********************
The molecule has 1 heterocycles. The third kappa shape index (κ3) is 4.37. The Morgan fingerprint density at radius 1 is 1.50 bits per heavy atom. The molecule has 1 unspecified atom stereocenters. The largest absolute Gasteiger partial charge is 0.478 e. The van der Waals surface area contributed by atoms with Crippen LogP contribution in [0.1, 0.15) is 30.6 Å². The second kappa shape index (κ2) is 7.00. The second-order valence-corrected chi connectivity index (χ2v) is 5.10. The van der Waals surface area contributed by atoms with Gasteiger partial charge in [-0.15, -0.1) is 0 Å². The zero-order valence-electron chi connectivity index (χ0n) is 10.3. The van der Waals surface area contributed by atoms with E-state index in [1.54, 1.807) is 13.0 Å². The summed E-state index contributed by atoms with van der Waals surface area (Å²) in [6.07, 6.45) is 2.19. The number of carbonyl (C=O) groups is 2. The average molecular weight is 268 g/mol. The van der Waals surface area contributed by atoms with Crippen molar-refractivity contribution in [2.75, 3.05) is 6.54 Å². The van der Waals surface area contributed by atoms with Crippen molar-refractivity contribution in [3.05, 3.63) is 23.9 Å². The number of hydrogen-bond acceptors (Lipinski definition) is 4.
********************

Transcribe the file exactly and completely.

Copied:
The molecule has 1 heterocycles. The third kappa shape index (κ3) is 4.37. The Morgan fingerprint density at radius 1 is 1.50 bits per heavy atom. The molecule has 1 unspecified atom stereocenters. The largest absolute Gasteiger partial charge is 0.478 e. The van der Waals surface area contributed by atoms with Crippen LogP contribution in [0.1, 0.15) is 30.6 Å². The second kappa shape index (κ2) is 7.00. The second-order valence-corrected chi connectivity index (χ2v) is 5.10. The van der Waals surface area contributed by atoms with Gasteiger partial charge in [-0.15, -0.1) is 0 Å². The zero-order valence-electron chi connectivity index (χ0n) is 10.3. The van der Waals surface area contributed by atoms with E-state index in [1.54, 1.807) is 13.0 Å². The summed E-state index contributed by atoms with van der Waals surface area (Å²) in [6.07, 6.45) is 2.19. The number of carbonyl (C=O) groups is 2. The average molecular weight is 268 g/mol. The van der Waals surface area contributed by atoms with Crippen molar-refractivity contribution in [2.75, 3.05) is 6.54 Å². The van der Waals surface area contributed by atoms with Crippen molar-refractivity contribution in [3.05, 3.63) is 23.9 Å². The number of hydrogen-bond acceptors (Lipinski definition) is 4.